September 16, 2021

Support Your Students When They Need It Most

GoGuardian Team
Teacher extending an umbrella over a student

Mental health struggles can change with the seasons. Research consistently finds higher levels of suicide attempts and ideation in the spring, and for youth, there’s also a peak in the fall.¹⁻²This means schools have a direct line to students when they may need them the most.

This fall, with pandemic impacts continuing to exacerbate existing mental health struggles, the opportunity is just as great.

Before the pandemic, there was a growing need among students for mental health support. Suicide was the second-most leading cause of death for youth aged 10-24 — and that’s just one marker across the wide spectrum of mental health struggles. With the pandemic magnifying isolation and anxiety over the last year, those struggles have increased.

To help you and your educators support your students, GoGuardian created this mental health guide in collaboration with school counselors, mental health advocates, and experts in suicidology. Originally released this summer, the guide has been updated for the fall with information about the seasonality of suicide, in addition to resources about social emotional learning, crisis support for students, and universal care for educators.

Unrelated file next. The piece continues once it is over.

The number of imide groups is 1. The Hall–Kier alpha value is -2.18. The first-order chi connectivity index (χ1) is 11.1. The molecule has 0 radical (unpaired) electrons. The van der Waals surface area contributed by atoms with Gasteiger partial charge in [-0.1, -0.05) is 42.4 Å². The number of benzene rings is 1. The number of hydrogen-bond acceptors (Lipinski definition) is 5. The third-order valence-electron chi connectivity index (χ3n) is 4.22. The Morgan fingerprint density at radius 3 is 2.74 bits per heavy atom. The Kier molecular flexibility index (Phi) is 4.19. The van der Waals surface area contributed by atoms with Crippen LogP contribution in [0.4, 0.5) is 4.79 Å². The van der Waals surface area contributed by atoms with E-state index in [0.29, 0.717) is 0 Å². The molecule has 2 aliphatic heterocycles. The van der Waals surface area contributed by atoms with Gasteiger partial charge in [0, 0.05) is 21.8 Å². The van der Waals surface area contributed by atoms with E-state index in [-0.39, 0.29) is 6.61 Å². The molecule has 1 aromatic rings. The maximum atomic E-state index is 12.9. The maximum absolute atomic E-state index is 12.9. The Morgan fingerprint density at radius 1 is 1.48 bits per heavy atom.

September is Suicide Prevention Awareness Month, and there’s never been a better time to ensure students and educators have access to the resources they need to discuss suicide prevention and to seek help. This guide is just a starting point, but we hope it helps you and your school staff chart a path for supporting students when they may need it most.

  1. Woo, J. M., Okusaga, O., & Postolache, T. T. (2012). Seasonality of suicidal behavior. International journal of environmental research and public health, 9(2).
  2. Henriksson, M. M., Aro, H. M., Marttunen, M. J., Heikkinen, M. E., Isometsa, E. T., Kuoppasalmi, K. I., & Lonnqvist, J. K. (1993). Mental disorders and comorbidity in suicide. American journal of psychiatry, 150, 935-935. 531–547. doi:10.3390/ijerph9020531